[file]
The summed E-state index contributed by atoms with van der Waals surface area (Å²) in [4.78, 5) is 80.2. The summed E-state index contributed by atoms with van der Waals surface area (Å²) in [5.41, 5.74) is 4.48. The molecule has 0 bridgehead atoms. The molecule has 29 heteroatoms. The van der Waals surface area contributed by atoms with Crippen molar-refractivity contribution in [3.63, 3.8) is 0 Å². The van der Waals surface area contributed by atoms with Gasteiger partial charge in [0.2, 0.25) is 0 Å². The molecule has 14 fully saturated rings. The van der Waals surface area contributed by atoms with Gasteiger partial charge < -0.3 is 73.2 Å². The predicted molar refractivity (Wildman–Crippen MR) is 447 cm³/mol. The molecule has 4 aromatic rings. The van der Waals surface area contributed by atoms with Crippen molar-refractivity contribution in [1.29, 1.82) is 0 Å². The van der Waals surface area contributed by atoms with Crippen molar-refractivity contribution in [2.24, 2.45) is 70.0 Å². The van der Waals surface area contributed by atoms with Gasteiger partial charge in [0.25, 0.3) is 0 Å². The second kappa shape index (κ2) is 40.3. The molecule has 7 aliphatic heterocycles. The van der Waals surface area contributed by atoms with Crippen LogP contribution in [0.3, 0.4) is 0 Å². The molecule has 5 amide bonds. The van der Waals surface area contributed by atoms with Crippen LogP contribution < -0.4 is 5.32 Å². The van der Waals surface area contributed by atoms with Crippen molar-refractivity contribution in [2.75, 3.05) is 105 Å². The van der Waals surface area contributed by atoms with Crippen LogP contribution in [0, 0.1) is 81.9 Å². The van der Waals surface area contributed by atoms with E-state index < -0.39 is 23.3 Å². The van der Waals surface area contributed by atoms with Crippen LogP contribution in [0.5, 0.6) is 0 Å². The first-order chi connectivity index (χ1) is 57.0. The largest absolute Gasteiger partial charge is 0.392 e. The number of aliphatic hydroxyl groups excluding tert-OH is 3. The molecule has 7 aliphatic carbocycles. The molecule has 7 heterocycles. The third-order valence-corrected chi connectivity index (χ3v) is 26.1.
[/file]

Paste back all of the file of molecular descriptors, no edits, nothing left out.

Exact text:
The summed E-state index contributed by atoms with van der Waals surface area (Å²) in [4.78, 5) is 80.2. The summed E-state index contributed by atoms with van der Waals surface area (Å²) in [5.41, 5.74) is 4.48. The molecule has 0 bridgehead atoms. The molecule has 29 heteroatoms. The van der Waals surface area contributed by atoms with Crippen molar-refractivity contribution in [3.63, 3.8) is 0 Å². The van der Waals surface area contributed by atoms with Gasteiger partial charge in [0.2, 0.25) is 0 Å². The molecule has 14 fully saturated rings. The van der Waals surface area contributed by atoms with Gasteiger partial charge < -0.3 is 73.2 Å². The predicted molar refractivity (Wildman–Crippen MR) is 447 cm³/mol. The molecule has 4 aromatic rings. The van der Waals surface area contributed by atoms with Crippen molar-refractivity contribution in [1.29, 1.82) is 0 Å². The van der Waals surface area contributed by atoms with Crippen molar-refractivity contribution in [2.24, 2.45) is 70.0 Å². The van der Waals surface area contributed by atoms with Gasteiger partial charge in [0.25, 0.3) is 0 Å². The second kappa shape index (κ2) is 40.3. The molecule has 7 aliphatic heterocycles. The van der Waals surface area contributed by atoms with Crippen LogP contribution in [0.3, 0.4) is 0 Å². The molecule has 5 amide bonds. The van der Waals surface area contributed by atoms with Crippen LogP contribution < -0.4 is 5.32 Å². The van der Waals surface area contributed by atoms with Crippen molar-refractivity contribution in [2.75, 3.05) is 105 Å². The van der Waals surface area contributed by atoms with Crippen LogP contribution in [0, 0.1) is 81.9 Å². The van der Waals surface area contributed by atoms with E-state index < -0.39 is 23.3 Å². The van der Waals surface area contributed by atoms with Crippen LogP contribution in [0.5, 0.6) is 0 Å². The first-order chi connectivity index (χ1) is 57.0. The largest absolute Gasteiger partial charge is 0.392 e. The number of aliphatic hydroxyl groups excluding tert-OH is 3. The molecule has 7 aliphatic carbocycles. The molecule has 7 heterocycles. The third-order valence-corrected chi connectivity index (χ3v) is 26.1.